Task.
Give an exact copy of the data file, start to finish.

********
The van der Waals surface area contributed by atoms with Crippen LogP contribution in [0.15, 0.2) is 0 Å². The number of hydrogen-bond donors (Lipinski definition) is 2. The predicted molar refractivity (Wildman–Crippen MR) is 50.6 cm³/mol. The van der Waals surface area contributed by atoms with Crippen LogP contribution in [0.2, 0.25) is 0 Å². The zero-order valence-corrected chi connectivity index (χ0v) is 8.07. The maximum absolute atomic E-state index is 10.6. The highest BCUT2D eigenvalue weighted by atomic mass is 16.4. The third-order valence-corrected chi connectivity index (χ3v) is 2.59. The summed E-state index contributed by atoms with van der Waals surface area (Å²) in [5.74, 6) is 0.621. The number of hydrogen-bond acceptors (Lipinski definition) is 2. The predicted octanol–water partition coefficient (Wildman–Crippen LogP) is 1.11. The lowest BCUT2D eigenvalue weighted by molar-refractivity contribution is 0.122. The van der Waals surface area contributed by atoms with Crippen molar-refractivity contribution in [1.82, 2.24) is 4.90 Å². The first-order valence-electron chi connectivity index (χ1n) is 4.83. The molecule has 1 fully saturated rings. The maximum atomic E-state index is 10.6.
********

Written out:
The van der Waals surface area contributed by atoms with Crippen LogP contribution in [0.15, 0.2) is 0 Å². The number of hydrogen-bond donors (Lipinski definition) is 2. The predicted molar refractivity (Wildman–Crippen MR) is 50.6 cm³/mol. The van der Waals surface area contributed by atoms with Crippen LogP contribution in [0.2, 0.25) is 0 Å². The zero-order valence-corrected chi connectivity index (χ0v) is 8.07. The maximum absolute atomic E-state index is 10.6. The highest BCUT2D eigenvalue weighted by atomic mass is 16.4. The third-order valence-corrected chi connectivity index (χ3v) is 2.59. The summed E-state index contributed by atoms with van der Waals surface area (Å²) in [5.74, 6) is 0.621. The number of hydrogen-bond acceptors (Lipinski definition) is 2. The predicted octanol–water partition coefficient (Wildman–Crippen LogP) is 1.11. The lowest BCUT2D eigenvalue weighted by molar-refractivity contribution is 0.122. The van der Waals surface area contributed by atoms with Crippen molar-refractivity contribution in [1.82, 2.24) is 4.90 Å². The first-order valence-electron chi connectivity index (χ1n) is 4.83. The molecule has 1 fully saturated rings. The maximum atomic E-state index is 10.6.